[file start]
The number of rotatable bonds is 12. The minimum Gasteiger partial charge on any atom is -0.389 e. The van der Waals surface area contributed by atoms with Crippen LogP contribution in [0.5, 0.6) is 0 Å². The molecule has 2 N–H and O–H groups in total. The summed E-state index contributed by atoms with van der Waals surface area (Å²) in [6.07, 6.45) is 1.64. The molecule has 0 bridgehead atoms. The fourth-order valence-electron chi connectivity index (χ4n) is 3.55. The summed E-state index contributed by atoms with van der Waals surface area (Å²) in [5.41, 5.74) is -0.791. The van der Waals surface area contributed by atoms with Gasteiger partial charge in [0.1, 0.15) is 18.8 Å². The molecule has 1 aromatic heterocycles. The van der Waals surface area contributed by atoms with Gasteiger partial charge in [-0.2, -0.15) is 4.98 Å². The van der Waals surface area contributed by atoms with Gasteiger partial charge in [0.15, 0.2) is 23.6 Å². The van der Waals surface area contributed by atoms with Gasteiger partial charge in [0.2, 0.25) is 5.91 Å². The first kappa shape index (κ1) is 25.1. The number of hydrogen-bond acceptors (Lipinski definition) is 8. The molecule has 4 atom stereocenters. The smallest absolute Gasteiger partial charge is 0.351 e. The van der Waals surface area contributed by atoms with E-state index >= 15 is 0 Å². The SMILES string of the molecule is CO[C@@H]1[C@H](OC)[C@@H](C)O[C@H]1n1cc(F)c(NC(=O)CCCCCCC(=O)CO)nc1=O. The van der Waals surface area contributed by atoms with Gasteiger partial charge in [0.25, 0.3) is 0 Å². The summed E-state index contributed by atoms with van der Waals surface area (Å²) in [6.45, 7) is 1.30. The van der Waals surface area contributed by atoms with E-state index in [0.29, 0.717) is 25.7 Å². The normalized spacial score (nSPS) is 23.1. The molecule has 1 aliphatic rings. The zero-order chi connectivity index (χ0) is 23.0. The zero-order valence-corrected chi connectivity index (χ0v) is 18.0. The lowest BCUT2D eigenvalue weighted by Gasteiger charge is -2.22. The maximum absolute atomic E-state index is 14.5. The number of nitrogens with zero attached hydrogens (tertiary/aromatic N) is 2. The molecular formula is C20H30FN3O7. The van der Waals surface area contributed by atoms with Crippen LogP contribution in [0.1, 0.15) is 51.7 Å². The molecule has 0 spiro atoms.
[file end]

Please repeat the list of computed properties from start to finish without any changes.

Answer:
The number of rotatable bonds is 12. The minimum Gasteiger partial charge on any atom is -0.389 e. The van der Waals surface area contributed by atoms with Crippen LogP contribution in [0.5, 0.6) is 0 Å². The molecule has 2 N–H and O–H groups in total. The summed E-state index contributed by atoms with van der Waals surface area (Å²) in [6.07, 6.45) is 1.64. The molecule has 0 bridgehead atoms. The fourth-order valence-electron chi connectivity index (χ4n) is 3.55. The summed E-state index contributed by atoms with van der Waals surface area (Å²) in [5.41, 5.74) is -0.791. The van der Waals surface area contributed by atoms with Gasteiger partial charge in [0.1, 0.15) is 18.8 Å². The molecule has 1 aromatic heterocycles. The van der Waals surface area contributed by atoms with Gasteiger partial charge in [-0.2, -0.15) is 4.98 Å². The van der Waals surface area contributed by atoms with Gasteiger partial charge in [0.15, 0.2) is 23.6 Å². The van der Waals surface area contributed by atoms with Gasteiger partial charge in [0.2, 0.25) is 5.91 Å². The first kappa shape index (κ1) is 25.1. The number of hydrogen-bond acceptors (Lipinski definition) is 8. The molecule has 4 atom stereocenters. The smallest absolute Gasteiger partial charge is 0.351 e. The van der Waals surface area contributed by atoms with E-state index >= 15 is 0 Å². The SMILES string of the molecule is CO[C@@H]1[C@H](OC)[C@@H](C)O[C@H]1n1cc(F)c(NC(=O)CCCCCCC(=O)CO)nc1=O. The van der Waals surface area contributed by atoms with Gasteiger partial charge in [0.25, 0.3) is 0 Å². The summed E-state index contributed by atoms with van der Waals surface area (Å²) in [6.45, 7) is 1.30. The van der Waals surface area contributed by atoms with E-state index in [0.29, 0.717) is 25.7 Å². The normalized spacial score (nSPS) is 23.1. The molecule has 1 aliphatic rings. The zero-order chi connectivity index (χ0) is 23.0. The zero-order valence-corrected chi connectivity index (χ0v) is 18.0. The lowest BCUT2D eigenvalue weighted by Gasteiger charge is -2.22. The maximum absolute atomic E-state index is 14.5. The number of nitrogens with zero attached hydrogens (tertiary/aromatic N) is 2. The molecular formula is C20H30FN3O7. The van der Waals surface area contributed by atoms with Crippen LogP contribution in [0.1, 0.15) is 51.7 Å². The molecule has 0 spiro atoms.